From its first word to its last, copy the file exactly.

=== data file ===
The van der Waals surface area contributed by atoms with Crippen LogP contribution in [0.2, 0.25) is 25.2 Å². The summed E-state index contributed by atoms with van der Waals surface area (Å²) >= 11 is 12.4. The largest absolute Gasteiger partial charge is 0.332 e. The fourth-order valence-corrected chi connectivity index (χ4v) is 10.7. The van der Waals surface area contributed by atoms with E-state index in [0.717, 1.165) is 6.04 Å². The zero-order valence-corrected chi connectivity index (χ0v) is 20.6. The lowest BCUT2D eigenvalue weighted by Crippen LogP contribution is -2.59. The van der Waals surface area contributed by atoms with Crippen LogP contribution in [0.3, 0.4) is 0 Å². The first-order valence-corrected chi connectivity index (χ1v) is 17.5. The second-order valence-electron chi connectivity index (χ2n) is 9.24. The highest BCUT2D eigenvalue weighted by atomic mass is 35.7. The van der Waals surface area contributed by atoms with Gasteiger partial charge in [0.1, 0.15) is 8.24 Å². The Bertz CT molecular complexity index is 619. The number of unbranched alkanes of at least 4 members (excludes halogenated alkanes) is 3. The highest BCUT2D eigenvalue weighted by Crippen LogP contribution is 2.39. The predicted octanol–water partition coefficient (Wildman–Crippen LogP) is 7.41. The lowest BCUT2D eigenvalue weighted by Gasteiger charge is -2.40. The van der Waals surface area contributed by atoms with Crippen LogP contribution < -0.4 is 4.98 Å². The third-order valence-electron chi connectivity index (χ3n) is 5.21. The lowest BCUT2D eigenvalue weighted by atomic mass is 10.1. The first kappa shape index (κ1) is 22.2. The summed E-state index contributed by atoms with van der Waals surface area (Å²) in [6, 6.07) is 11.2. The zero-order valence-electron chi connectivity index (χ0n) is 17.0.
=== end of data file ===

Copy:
The van der Waals surface area contributed by atoms with Crippen LogP contribution in [0.2, 0.25) is 25.2 Å². The summed E-state index contributed by atoms with van der Waals surface area (Å²) >= 11 is 12.4. The largest absolute Gasteiger partial charge is 0.332 e. The fourth-order valence-corrected chi connectivity index (χ4v) is 10.7. The van der Waals surface area contributed by atoms with E-state index in [0.717, 1.165) is 6.04 Å². The zero-order valence-corrected chi connectivity index (χ0v) is 20.6. The lowest BCUT2D eigenvalue weighted by Crippen LogP contribution is -2.59. The van der Waals surface area contributed by atoms with Crippen LogP contribution in [0.3, 0.4) is 0 Å². The first-order valence-corrected chi connectivity index (χ1v) is 17.5. The second-order valence-electron chi connectivity index (χ2n) is 9.24. The highest BCUT2D eigenvalue weighted by atomic mass is 35.7. The van der Waals surface area contributed by atoms with Gasteiger partial charge in [0.1, 0.15) is 8.24 Å². The Bertz CT molecular complexity index is 619. The number of unbranched alkanes of at least 4 members (excludes halogenated alkanes) is 3. The highest BCUT2D eigenvalue weighted by Crippen LogP contribution is 2.39. The predicted octanol–water partition coefficient (Wildman–Crippen LogP) is 7.41. The lowest BCUT2D eigenvalue weighted by Gasteiger charge is -2.40. The van der Waals surface area contributed by atoms with Crippen LogP contribution < -0.4 is 4.98 Å². The third-order valence-electron chi connectivity index (χ3n) is 5.21. The lowest BCUT2D eigenvalue weighted by atomic mass is 10.1. The first kappa shape index (κ1) is 22.2. The summed E-state index contributed by atoms with van der Waals surface area (Å²) in [6, 6.07) is 11.2. The zero-order valence-electron chi connectivity index (χ0n) is 17.0.